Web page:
Malan, Daniel François

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Malan, Daniel François

(dänyĕl` fräNswä` məlän`), 1874–1959, South African political leader. A minister of the Dutch Reformed Church, he left the pulpit after the outbreak of World War I to become editor of an Afrikaner nationalist paper. Rising to prominence in the National party in Cape ProvinceCape Province,
former province, S South Africa. Under the South African constitution of 1994 it was divided into Eastern Cape, Western Cape, Northern Cape, and part of a fourth province, North West.
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, he was elected to parliament in 1918. He served (1924–33) as minister of the interior, public health, and education in the cabinet of J. B. M. HertzogHertzog, James Barry Munnik
, 1866–1942, South African military and political leader. Before the South African War, in which he commanded a division of the Boer forces (1899–1902), he had been a judge in the Orange Free State.
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. After World War II, Malan's National party and the small Afrikaner party, campaigning on the issue of white supremacy, came (1948) to power with Malan as prime minister. His government initiated the racial separation laws known as apartheidapartheid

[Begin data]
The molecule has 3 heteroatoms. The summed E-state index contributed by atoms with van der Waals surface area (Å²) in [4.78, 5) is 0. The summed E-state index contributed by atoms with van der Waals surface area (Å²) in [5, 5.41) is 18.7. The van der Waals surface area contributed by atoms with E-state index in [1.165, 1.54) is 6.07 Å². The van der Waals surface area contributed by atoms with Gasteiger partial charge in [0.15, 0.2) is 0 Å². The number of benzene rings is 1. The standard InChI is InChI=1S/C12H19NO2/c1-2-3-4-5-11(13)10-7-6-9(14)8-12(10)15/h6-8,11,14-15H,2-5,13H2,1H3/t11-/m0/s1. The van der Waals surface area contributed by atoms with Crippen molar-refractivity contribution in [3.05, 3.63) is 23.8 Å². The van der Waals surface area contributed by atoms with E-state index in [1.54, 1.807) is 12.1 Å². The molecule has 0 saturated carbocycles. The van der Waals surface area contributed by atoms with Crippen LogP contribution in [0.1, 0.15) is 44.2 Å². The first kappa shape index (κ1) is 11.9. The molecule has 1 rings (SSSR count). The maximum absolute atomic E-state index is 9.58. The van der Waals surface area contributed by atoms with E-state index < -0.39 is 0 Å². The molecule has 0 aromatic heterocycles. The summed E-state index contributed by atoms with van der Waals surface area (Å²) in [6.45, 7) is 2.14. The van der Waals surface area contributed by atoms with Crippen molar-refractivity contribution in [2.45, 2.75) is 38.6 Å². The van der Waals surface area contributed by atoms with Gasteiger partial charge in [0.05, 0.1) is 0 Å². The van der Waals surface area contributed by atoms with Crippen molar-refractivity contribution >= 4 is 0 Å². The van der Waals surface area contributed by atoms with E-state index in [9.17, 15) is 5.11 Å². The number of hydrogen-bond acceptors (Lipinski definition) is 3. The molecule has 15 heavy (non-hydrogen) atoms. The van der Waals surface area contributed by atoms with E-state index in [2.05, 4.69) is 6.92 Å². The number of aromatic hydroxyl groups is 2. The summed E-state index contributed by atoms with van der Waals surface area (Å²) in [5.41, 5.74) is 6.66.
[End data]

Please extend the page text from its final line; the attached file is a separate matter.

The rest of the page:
[Afrik.,=apartness], system of racial segregation peculiar to the Republic of South Africa, the legal basis of which was largely repealed in 1991–92. History
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. He retired as prime minister in 1954.

Malan, Daniel François

 

Born May 22, 1874, in Riebeeck; died Feb. 7, 1959, in Stellenbosch. Statesman of the Union of South Africa. Afrikaner by nationality.

Malan was educated at universities in Stellenbosch (South Africa) and Utrecht (Holland). In 1915 he became the editor of the newspaper Die Burger, which subsequently became the official organ of the reactionary Nationalist Party. Along with other right-wing nationalists, he opposed in 1933 the merging of the strongest national bourgeois parties and headed the new, “purified” Nationalist Party. During World War II, he opposed participation by the Union of South Africa in a war against fascist Germany and in effect called for cooperation with Hitler. After the victory of the Nationalist Party in the elections of 1948, he headed the government (1948-54) that declared apartheid to be a state doctrine; the government persecuted all democratic elements within the country and supported forces of extreme reaction in the world arena.